It’s been speculated for decades that little bits of Mars have been raining down on the Earth, but Mars rover Curiosity has finally proven it: we’re basically being aggressively assaulted by the red planet, and Martian rocks are just about everywhere.
Since the 70s, scientists have been finding meteorites they’ve classified as “SNC meteorites,” super young (by space standards), containing a weird amount of oxygen, and an even stranger abundance of water. Though we were pretty sure that the rocks had come from Mars, the Viking landers had never proven the theory definitively.
Curiosity, on the other hand, was able to take Argon levels in the Martian soil, compare them with those in the SNC meteorites, and match them up exactly. Well, scientists are about 99.9% sure the meteorites come from Mars, anyways; if not, they’d have to come from a planet virtually identical to Mars in both composition and distance from the Earth. Parallel Universe Mars would be pretty cool, granted, but fairly unlikely.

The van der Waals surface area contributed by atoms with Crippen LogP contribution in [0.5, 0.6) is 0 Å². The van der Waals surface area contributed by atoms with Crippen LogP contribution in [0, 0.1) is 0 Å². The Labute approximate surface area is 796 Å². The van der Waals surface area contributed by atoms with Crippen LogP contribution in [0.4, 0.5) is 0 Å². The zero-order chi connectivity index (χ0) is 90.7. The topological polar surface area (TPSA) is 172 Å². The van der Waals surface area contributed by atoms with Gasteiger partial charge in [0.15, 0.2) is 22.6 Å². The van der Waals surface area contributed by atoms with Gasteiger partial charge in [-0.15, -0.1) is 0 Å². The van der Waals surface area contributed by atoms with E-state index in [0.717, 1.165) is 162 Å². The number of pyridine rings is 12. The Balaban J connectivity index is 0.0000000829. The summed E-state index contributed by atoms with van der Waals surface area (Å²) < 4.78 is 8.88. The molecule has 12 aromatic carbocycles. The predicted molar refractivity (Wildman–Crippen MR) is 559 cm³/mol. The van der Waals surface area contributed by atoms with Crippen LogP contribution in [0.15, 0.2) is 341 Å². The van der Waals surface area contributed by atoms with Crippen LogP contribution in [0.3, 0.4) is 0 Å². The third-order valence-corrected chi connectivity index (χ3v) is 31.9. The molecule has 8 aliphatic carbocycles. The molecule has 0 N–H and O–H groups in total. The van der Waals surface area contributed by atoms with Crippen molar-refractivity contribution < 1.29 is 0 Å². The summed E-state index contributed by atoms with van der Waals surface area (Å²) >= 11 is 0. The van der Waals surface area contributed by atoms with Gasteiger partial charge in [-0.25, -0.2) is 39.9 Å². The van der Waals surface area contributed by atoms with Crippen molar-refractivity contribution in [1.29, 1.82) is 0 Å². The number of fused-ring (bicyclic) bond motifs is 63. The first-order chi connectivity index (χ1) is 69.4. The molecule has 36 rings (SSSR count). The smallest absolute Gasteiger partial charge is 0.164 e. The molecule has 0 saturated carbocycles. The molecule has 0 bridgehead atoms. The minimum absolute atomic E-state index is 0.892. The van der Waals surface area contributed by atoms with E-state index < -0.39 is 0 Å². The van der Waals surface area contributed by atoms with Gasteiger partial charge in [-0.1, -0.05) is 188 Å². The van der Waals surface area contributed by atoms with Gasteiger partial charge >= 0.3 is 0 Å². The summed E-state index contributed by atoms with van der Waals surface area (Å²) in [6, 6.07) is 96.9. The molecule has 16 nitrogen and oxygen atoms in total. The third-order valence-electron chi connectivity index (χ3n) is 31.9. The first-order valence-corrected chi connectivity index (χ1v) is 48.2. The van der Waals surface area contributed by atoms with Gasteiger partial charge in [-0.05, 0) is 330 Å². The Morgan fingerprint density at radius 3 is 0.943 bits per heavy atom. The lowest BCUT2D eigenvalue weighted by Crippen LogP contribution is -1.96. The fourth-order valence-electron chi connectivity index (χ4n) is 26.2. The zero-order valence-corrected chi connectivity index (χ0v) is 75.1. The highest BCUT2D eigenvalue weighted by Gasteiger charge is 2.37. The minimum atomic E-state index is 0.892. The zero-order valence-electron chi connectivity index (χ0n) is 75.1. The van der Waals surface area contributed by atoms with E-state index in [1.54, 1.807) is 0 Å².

The reason scientists are so excited about this revelation is that it may lead to an explanation for how Mars lost it’s atmosphere. Currently, Curiosity is sending back data that suggests the red planet either smashed into something really big, or was decimated by a Terrifying Mega Volcano (coming next month to the Syfy Channel). These explanations about climactic shifts on Mars could help with predictions about the future of our own planet, and in the search for past life on Mars.
You just know all kinds of awesome Martians would live on a planet with a Terrifying Mega Volcano.
- NASA’s Twitter is up and running again!
- And don’t forget about this excellent parody account for Curiosity.
- The ESA’s Rosetta is also about to complete its’ decade-long mission.